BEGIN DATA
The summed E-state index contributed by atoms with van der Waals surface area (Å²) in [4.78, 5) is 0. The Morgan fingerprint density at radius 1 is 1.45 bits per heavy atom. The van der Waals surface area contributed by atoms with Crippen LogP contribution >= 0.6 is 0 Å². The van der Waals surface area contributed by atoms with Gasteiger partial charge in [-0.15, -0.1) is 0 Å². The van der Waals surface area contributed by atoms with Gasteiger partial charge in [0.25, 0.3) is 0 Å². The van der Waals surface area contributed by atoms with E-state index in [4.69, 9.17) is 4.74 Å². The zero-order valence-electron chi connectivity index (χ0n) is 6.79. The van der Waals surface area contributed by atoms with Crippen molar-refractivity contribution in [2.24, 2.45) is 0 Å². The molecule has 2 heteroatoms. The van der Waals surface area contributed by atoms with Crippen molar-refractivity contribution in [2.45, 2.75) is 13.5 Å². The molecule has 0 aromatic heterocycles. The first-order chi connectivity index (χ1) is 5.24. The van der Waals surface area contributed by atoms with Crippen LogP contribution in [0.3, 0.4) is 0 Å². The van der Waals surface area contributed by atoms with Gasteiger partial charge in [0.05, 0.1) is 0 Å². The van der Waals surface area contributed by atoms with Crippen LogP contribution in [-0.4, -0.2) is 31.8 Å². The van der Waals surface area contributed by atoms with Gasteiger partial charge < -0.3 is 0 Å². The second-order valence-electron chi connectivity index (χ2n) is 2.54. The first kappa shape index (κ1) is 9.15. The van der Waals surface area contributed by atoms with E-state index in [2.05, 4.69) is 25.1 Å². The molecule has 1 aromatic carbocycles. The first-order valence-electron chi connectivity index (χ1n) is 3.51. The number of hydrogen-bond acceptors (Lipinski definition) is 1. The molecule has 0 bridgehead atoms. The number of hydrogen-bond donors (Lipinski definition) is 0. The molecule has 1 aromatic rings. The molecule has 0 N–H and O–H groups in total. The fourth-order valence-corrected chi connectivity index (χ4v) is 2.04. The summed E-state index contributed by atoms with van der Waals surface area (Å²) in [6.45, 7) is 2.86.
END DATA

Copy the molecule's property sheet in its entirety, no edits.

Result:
The summed E-state index contributed by atoms with van der Waals surface area (Å²) in [4.78, 5) is 0. The Morgan fingerprint density at radius 1 is 1.45 bits per heavy atom. The van der Waals surface area contributed by atoms with Crippen LogP contribution >= 0.6 is 0 Å². The van der Waals surface area contributed by atoms with Gasteiger partial charge in [-0.15, -0.1) is 0 Å². The van der Waals surface area contributed by atoms with Gasteiger partial charge in [0.25, 0.3) is 0 Å². The van der Waals surface area contributed by atoms with E-state index in [4.69, 9.17) is 4.74 Å². The zero-order valence-electron chi connectivity index (χ0n) is 6.79. The van der Waals surface area contributed by atoms with Crippen molar-refractivity contribution in [2.24, 2.45) is 0 Å². The molecule has 2 heteroatoms. The van der Waals surface area contributed by atoms with Crippen molar-refractivity contribution in [2.45, 2.75) is 13.5 Å². The molecule has 0 aromatic heterocycles. The first-order chi connectivity index (χ1) is 5.24. The van der Waals surface area contributed by atoms with Crippen LogP contribution in [0.3, 0.4) is 0 Å². The van der Waals surface area contributed by atoms with Gasteiger partial charge in [0.05, 0.1) is 0 Å². The van der Waals surface area contributed by atoms with Crippen LogP contribution in [-0.4, -0.2) is 31.8 Å². The van der Waals surface area contributed by atoms with Gasteiger partial charge < -0.3 is 0 Å². The second-order valence-electron chi connectivity index (χ2n) is 2.54. The first kappa shape index (κ1) is 9.15. The van der Waals surface area contributed by atoms with E-state index in [2.05, 4.69) is 25.1 Å². The molecule has 1 aromatic carbocycles. The first-order valence-electron chi connectivity index (χ1n) is 3.51. The number of hydrogen-bond acceptors (Lipinski definition) is 1. The molecule has 0 bridgehead atoms. The number of hydrogen-bond donors (Lipinski definition) is 0. The molecule has 1 aromatic rings. The molecule has 0 N–H and O–H groups in total. The fourth-order valence-corrected chi connectivity index (χ4v) is 2.04. The summed E-state index contributed by atoms with van der Waals surface area (Å²) in [6.45, 7) is 2.86.